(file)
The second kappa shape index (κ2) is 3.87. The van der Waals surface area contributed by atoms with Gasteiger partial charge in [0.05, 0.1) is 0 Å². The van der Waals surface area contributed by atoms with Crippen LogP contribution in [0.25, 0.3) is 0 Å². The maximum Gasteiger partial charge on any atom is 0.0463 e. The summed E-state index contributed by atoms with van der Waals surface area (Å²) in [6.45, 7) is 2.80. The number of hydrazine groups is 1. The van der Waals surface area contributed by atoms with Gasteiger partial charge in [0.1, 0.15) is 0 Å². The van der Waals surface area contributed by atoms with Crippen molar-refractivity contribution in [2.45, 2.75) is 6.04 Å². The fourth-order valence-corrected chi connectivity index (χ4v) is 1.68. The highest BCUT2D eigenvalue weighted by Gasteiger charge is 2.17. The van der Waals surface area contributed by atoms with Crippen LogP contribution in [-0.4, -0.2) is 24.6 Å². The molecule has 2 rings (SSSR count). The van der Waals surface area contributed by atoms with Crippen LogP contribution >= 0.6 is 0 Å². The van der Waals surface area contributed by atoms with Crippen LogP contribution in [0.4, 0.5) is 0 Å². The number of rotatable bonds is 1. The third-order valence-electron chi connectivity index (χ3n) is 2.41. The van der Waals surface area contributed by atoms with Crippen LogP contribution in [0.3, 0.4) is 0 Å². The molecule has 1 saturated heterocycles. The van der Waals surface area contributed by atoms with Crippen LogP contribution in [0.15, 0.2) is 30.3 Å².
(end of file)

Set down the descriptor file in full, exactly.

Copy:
The second kappa shape index (κ2) is 3.87. The van der Waals surface area contributed by atoms with Gasteiger partial charge in [0.05, 0.1) is 0 Å². The van der Waals surface area contributed by atoms with Crippen LogP contribution in [0.25, 0.3) is 0 Å². The maximum Gasteiger partial charge on any atom is 0.0463 e. The summed E-state index contributed by atoms with van der Waals surface area (Å²) in [6.45, 7) is 2.80. The number of hydrazine groups is 1. The van der Waals surface area contributed by atoms with Gasteiger partial charge in [0.1, 0.15) is 0 Å². The van der Waals surface area contributed by atoms with Crippen molar-refractivity contribution in [2.45, 2.75) is 6.04 Å². The fourth-order valence-corrected chi connectivity index (χ4v) is 1.68. The highest BCUT2D eigenvalue weighted by Gasteiger charge is 2.17. The van der Waals surface area contributed by atoms with Crippen LogP contribution in [-0.4, -0.2) is 24.6 Å². The molecule has 2 rings (SSSR count). The van der Waals surface area contributed by atoms with Crippen LogP contribution >= 0.6 is 0 Å². The van der Waals surface area contributed by atoms with Crippen LogP contribution in [0.4, 0.5) is 0 Å². The number of rotatable bonds is 1. The third-order valence-electron chi connectivity index (χ3n) is 2.41. The van der Waals surface area contributed by atoms with Crippen LogP contribution in [0.3, 0.4) is 0 Å². The molecule has 1 saturated heterocycles. The van der Waals surface area contributed by atoms with Crippen LogP contribution in [0.15, 0.2) is 30.3 Å².